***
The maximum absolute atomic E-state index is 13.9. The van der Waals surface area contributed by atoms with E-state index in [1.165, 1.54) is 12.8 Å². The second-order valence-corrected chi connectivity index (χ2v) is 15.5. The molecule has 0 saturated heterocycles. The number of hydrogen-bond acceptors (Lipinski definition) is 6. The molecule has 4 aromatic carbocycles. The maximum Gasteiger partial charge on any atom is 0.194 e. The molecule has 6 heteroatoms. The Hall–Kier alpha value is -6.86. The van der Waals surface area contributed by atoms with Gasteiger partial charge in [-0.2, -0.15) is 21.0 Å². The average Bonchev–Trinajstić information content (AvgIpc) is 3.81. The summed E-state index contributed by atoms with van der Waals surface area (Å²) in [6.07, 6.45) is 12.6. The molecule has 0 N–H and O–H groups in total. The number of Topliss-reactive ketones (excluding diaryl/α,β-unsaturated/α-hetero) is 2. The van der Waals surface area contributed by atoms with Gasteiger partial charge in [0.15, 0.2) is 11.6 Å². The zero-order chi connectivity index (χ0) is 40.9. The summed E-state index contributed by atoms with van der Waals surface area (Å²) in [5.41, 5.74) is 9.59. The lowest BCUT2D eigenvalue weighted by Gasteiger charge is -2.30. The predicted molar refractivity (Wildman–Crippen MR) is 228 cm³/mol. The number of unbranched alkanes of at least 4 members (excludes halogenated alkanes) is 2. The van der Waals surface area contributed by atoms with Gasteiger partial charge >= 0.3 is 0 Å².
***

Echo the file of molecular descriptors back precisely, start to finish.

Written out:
The maximum absolute atomic E-state index is 13.9. The van der Waals surface area contributed by atoms with E-state index in [1.165, 1.54) is 12.8 Å². The second-order valence-corrected chi connectivity index (χ2v) is 15.5. The molecule has 0 saturated heterocycles. The number of hydrogen-bond acceptors (Lipinski definition) is 6. The molecule has 4 aromatic carbocycles. The maximum Gasteiger partial charge on any atom is 0.194 e. The molecule has 6 heteroatoms. The Hall–Kier alpha value is -6.86. The van der Waals surface area contributed by atoms with Gasteiger partial charge in [-0.2, -0.15) is 21.0 Å². The average Bonchev–Trinajstić information content (AvgIpc) is 3.81. The summed E-state index contributed by atoms with van der Waals surface area (Å²) in [6.07, 6.45) is 12.6. The molecule has 0 N–H and O–H groups in total. The number of Topliss-reactive ketones (excluding diaryl/α,β-unsaturated/α-hetero) is 2. The van der Waals surface area contributed by atoms with Gasteiger partial charge in [0.15, 0.2) is 11.6 Å². The zero-order chi connectivity index (χ0) is 40.9. The summed E-state index contributed by atoms with van der Waals surface area (Å²) in [5.41, 5.74) is 9.59. The lowest BCUT2D eigenvalue weighted by Gasteiger charge is -2.30. The predicted molar refractivity (Wildman–Crippen MR) is 228 cm³/mol. The number of unbranched alkanes of at least 4 members (excludes halogenated alkanes) is 2. The van der Waals surface area contributed by atoms with Gasteiger partial charge >= 0.3 is 0 Å².